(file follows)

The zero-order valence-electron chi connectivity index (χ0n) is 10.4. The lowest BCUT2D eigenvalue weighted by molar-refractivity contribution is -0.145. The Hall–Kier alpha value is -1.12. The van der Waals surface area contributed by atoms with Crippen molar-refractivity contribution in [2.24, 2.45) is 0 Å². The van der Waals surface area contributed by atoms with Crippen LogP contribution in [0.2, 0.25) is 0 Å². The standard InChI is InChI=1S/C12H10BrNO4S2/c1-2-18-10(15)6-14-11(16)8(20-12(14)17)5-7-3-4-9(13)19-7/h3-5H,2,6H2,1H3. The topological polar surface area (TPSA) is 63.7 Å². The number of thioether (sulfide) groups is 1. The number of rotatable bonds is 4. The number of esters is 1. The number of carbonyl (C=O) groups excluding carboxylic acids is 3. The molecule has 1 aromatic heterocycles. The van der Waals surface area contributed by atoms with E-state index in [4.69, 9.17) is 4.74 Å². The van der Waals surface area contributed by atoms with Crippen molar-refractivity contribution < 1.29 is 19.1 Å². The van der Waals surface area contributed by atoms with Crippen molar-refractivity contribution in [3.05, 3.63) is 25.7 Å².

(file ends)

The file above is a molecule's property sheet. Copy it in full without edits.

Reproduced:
The zero-order valence-electron chi connectivity index (χ0n) is 10.4. The lowest BCUT2D eigenvalue weighted by molar-refractivity contribution is -0.145. The Hall–Kier alpha value is -1.12. The van der Waals surface area contributed by atoms with Crippen molar-refractivity contribution in [2.24, 2.45) is 0 Å². The van der Waals surface area contributed by atoms with Crippen LogP contribution in [0.2, 0.25) is 0 Å². The standard InChI is InChI=1S/C12H10BrNO4S2/c1-2-18-10(15)6-14-11(16)8(20-12(14)17)5-7-3-4-9(13)19-7/h3-5H,2,6H2,1H3. The topological polar surface area (TPSA) is 63.7 Å². The number of thioether (sulfide) groups is 1. The number of rotatable bonds is 4. The number of esters is 1. The number of carbonyl (C=O) groups excluding carboxylic acids is 3. The molecule has 1 aromatic heterocycles. The van der Waals surface area contributed by atoms with E-state index in [4.69, 9.17) is 4.74 Å². The van der Waals surface area contributed by atoms with Crippen molar-refractivity contribution < 1.29 is 19.1 Å². The van der Waals surface area contributed by atoms with Crippen molar-refractivity contribution in [3.05, 3.63) is 25.7 Å².